D8 Motorway, Czech Republic
The D8 motorway is part of the Berlin – Prague – Budapest – Sofia – Istanbul European multi-modal transport corridor IV. The controversial history of its construction started fifteen years ago when the Czech government reapproved a motorway scheme that was conceived in 1963.
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The Czech Ombudsman stated that Czech authorities broke relevant legislation several times in the approval process of the motorway. Fourteen lawsuits have been filed against the project, out of which 11 are still pending.
From Prague, the D8 heads north and connects with the German A17 motorway in the Vychodni Krusne Hory/Eastern Ore Mountains/Osterzgebirge.
For many years two sections of the motorway remained to be built, both of them controversial for their environmental impacts and for being designed to cross sites of outstanding biological and landscape value.
The section between Trmice/Usti nad Labem and the German border
Both the European Investment Bank (EIB) and ISPA (the EU pre-accession fund similar to the Cohesion fund) were involved in the financing this 23.3 kilometre long section that was opened to traffic in December 2006.
It touches the top plateau of the Eastern Ore Mountains that experts who map sites for NATURA 2000 have recommended to be declared a Specially Protected Area in line with the EU’s Birds Directive; it is also an area where several important habitats have been identified.
In 2005, this section was criticised by the National Competitiveness Protection Authority for the non-transparent tender surrounding the construction of a bridge on the Czech-German border. Furthermore, the construction of the Panenska tunnel has led to the acid poisoning of the Libouchecky stream – previously this was “trout water”, and for this damage the construction company Metrostav was fined approximately EUR 33,000 by the Czech Nature Protection Inspectorate. Overall costs for the section have hit 19 billion Czech crowns, 1.1 billion crowns more than budgeted.
The D8 section in Ceske stredohori
This 16.2 kilometre long section is designed to cross the Ceske Stredohori Protected Landscape Area. Construction started in 2007 in spite of problems with acquiring all necessary construction permits. In the beginning of 2012 still not all of the necessary permits have been obtained.
Apart from the lack of permits also numerous construction problems hinder the completion of the section, which is constantly being postponed – the current promise being end of 2014 or later. At the same time the construction cost have increased five-fold since 1993.
When the section will be completed depends on the ability of the authorities to complete all necessary procedures in a legal manner as well as on the availability of financial resources.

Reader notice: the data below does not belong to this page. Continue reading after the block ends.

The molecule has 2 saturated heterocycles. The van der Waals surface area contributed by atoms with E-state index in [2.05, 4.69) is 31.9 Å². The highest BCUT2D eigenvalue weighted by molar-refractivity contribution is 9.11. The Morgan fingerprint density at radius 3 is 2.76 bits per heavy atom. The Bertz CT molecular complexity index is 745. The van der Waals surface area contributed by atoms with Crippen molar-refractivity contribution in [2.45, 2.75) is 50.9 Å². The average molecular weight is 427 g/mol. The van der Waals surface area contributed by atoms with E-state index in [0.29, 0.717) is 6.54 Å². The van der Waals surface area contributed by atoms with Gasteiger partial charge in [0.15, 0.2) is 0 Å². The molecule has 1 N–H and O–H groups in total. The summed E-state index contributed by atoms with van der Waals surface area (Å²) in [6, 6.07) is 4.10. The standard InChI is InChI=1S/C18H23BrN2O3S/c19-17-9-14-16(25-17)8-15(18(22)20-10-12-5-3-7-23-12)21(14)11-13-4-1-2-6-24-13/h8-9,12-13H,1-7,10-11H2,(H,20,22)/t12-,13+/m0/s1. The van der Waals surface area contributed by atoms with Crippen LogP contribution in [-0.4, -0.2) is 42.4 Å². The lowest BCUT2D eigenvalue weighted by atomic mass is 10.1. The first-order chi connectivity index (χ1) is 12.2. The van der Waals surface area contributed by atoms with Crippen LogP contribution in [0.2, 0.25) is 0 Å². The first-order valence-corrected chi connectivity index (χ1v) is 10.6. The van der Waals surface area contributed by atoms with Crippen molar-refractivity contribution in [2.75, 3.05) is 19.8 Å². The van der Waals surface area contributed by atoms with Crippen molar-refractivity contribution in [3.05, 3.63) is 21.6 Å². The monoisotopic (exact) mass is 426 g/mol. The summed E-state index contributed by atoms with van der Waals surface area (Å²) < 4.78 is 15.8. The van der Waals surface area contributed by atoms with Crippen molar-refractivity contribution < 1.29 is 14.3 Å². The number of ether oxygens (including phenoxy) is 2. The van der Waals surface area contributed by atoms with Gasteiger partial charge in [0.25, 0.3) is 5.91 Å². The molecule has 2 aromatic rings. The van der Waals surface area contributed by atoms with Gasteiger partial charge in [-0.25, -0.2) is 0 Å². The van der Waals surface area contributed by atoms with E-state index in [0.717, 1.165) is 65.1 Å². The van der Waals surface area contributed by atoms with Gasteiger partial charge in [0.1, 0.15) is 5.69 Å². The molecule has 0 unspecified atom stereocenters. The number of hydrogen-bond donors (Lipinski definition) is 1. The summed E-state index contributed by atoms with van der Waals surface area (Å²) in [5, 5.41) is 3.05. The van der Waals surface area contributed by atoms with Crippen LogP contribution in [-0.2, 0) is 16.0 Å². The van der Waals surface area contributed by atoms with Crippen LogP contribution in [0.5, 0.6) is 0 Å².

While the EIB is providing a loan via wider support of the Czech Operational Programme for Transport, an application by the Czech transport ministry for a contribution from the Cohesion Fund in October 2008 has not been approved by the European Commission as of January 2012. For this non-approval the Commission should be applauded – it stands in promising contrast to the situation that played out with the first section mentioned.
In February 2010, due to the lack of preparation of further works, 1.74 billion Czech crowns were withdrawn from the 2010 project budget in order to cover more urgent infrastructure costs.
This section of the D8 is projected to cross a protected landscape area where the construction of motorways is prohibited by the Nature and Landscape Protection Act. (An exemption from the Ministry of Environment was therefore necessary.)
Environmental NGOs have been trying since the beginning of the 1990s to convince Czech authorities to either choose a different route or to run the motorway via a 10 kilometre long tunnel.
These alternatives, however, have not been accepted, neither have subsequent attempts to agree at least on a 3 kilometre long tunnel in the core area of the Ceske Stredohori. Ironically, the argument then was the 2 billion Czech crowns that a tunnel would require additionally.
The whole preparatory process of the D8 has been accompanied by numerous factual and legal deficiencies. This has been confirmed by the Czech Ombudsman in 2005, who stated that the authorities broke relevant legislation several times in the approval process of the motorway. The Ombudsman also supported the idea of the 3 kilometre tunnel in order to protect at least the core zone of Ceske Stredohori. Fourteen lawsuits have been filed against the project, out of which 11 are still pending.
The D8 project strikingly illustrates the basic contradiction between the declared European priorities of nature protection and combating climate change and the attitudes of project promoters – the latter remain stuck in the distant past where public discussion of alternatives was not permitted.